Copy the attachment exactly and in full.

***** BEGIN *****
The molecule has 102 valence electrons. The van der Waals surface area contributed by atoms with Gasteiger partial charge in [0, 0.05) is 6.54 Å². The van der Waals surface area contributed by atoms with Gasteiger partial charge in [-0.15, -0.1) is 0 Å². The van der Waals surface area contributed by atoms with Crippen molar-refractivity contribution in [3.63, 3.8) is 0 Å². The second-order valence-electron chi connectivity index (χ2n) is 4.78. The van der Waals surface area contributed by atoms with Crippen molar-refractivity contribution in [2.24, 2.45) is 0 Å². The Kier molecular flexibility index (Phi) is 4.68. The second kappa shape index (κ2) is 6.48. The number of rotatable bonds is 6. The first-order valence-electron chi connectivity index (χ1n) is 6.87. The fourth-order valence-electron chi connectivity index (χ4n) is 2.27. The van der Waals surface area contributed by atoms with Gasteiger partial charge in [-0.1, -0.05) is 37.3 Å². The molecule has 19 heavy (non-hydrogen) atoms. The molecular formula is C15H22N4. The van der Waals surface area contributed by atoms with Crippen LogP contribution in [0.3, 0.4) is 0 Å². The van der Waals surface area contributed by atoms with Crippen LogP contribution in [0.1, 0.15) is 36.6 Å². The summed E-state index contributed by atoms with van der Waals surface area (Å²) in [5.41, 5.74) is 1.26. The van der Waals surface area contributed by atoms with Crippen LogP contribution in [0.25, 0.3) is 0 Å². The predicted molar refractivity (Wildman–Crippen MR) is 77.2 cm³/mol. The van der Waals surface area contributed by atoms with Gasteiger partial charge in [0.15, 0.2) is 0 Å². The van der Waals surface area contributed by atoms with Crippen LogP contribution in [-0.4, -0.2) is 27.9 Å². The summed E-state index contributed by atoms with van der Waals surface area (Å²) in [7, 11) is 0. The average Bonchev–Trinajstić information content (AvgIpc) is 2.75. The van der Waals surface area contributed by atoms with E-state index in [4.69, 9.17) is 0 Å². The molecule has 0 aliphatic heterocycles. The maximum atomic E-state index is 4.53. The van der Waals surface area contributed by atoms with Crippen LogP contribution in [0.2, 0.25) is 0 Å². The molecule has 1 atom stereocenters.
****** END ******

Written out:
The molecule has 102 valence electrons. The van der Waals surface area contributed by atoms with Gasteiger partial charge in [0, 0.05) is 6.54 Å². The van der Waals surface area contributed by atoms with Gasteiger partial charge in [-0.15, -0.1) is 0 Å². The van der Waals surface area contributed by atoms with Crippen molar-refractivity contribution in [3.63, 3.8) is 0 Å². The second-order valence-electron chi connectivity index (χ2n) is 4.78. The van der Waals surface area contributed by atoms with Crippen molar-refractivity contribution in [2.24, 2.45) is 0 Å². The Kier molecular flexibility index (Phi) is 4.68. The second kappa shape index (κ2) is 6.48. The number of rotatable bonds is 6. The first-order valence-electron chi connectivity index (χ1n) is 6.87. The fourth-order valence-electron chi connectivity index (χ4n) is 2.27. The van der Waals surface area contributed by atoms with Gasteiger partial charge in [-0.1, -0.05) is 37.3 Å². The molecule has 19 heavy (non-hydrogen) atoms. The molecular formula is C15H22N4. The van der Waals surface area contributed by atoms with Crippen LogP contribution in [0.3, 0.4) is 0 Å². The van der Waals surface area contributed by atoms with Crippen LogP contribution in [0.1, 0.15) is 36.6 Å². The summed E-state index contributed by atoms with van der Waals surface area (Å²) in [5.41, 5.74) is 1.26. The van der Waals surface area contributed by atoms with Crippen LogP contribution in [0.25, 0.3) is 0 Å². The predicted molar refractivity (Wildman–Crippen MR) is 77.2 cm³/mol. The van der Waals surface area contributed by atoms with Gasteiger partial charge in [0.15, 0.2) is 0 Å². The van der Waals surface area contributed by atoms with Crippen LogP contribution in [-0.4, -0.2) is 27.9 Å². The summed E-state index contributed by atoms with van der Waals surface area (Å²) in [7, 11) is 0. The average Bonchev–Trinajstić information content (AvgIpc) is 2.75. The van der Waals surface area contributed by atoms with E-state index in [4.69, 9.17) is 0 Å². The molecule has 0 aliphatic heterocycles. The maximum atomic E-state index is 4.53. The van der Waals surface area contributed by atoms with Crippen LogP contribution in [0.2, 0.25) is 0 Å². The molecule has 1 atom stereocenters.